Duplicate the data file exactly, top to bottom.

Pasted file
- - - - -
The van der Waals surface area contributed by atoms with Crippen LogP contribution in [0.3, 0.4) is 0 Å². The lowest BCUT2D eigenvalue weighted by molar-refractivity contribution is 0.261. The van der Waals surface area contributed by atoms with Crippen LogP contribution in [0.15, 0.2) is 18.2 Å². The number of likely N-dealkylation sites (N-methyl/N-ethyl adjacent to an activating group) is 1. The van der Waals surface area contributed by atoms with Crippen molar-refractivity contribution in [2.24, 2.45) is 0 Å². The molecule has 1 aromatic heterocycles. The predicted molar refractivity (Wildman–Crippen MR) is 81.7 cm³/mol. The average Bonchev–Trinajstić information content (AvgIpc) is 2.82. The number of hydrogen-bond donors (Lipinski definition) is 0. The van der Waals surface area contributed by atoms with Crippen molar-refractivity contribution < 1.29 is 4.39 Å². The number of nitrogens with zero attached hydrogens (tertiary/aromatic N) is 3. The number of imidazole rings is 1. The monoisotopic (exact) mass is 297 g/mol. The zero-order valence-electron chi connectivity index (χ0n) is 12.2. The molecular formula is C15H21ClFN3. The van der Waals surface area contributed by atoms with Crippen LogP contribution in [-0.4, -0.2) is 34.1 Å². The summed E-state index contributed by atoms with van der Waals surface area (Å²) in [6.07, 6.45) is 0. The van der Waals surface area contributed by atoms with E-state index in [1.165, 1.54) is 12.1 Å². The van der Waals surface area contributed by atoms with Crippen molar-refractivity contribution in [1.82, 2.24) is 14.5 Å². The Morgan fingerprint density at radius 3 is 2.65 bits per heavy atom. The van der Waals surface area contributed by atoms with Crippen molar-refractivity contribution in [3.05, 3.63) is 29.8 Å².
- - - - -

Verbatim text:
The van der Waals surface area contributed by atoms with Crippen LogP contribution in [0.3, 0.4) is 0 Å². The lowest BCUT2D eigenvalue weighted by molar-refractivity contribution is 0.261. The van der Waals surface area contributed by atoms with Crippen LogP contribution in [0.15, 0.2) is 18.2 Å². The number of likely N-dealkylation sites (N-methyl/N-ethyl adjacent to an activating group) is 1. The van der Waals surface area contributed by atoms with Crippen molar-refractivity contribution in [2.24, 2.45) is 0 Å². The molecule has 1 aromatic heterocycles. The predicted molar refractivity (Wildman–Crippen MR) is 81.7 cm³/mol. The average Bonchev–Trinajstić information content (AvgIpc) is 2.82. The number of hydrogen-bond donors (Lipinski definition) is 0. The van der Waals surface area contributed by atoms with Crippen molar-refractivity contribution < 1.29 is 4.39 Å². The number of nitrogens with zero attached hydrogens (tertiary/aromatic N) is 3. The number of imidazole rings is 1. The monoisotopic (exact) mass is 297 g/mol. The zero-order valence-electron chi connectivity index (χ0n) is 12.2. The molecular formula is C15H21ClFN3. The van der Waals surface area contributed by atoms with Crippen LogP contribution in [-0.4, -0.2) is 34.1 Å². The summed E-state index contributed by atoms with van der Waals surface area (Å²) in [6.07, 6.45) is 0. The van der Waals surface area contributed by atoms with E-state index in [1.165, 1.54) is 12.1 Å². The van der Waals surface area contributed by atoms with Crippen molar-refractivity contribution in [1.82, 2.24) is 14.5 Å². The Morgan fingerprint density at radius 3 is 2.65 bits per heavy atom. The van der Waals surface area contributed by atoms with Crippen molar-refractivity contribution in [3.05, 3.63) is 29.8 Å².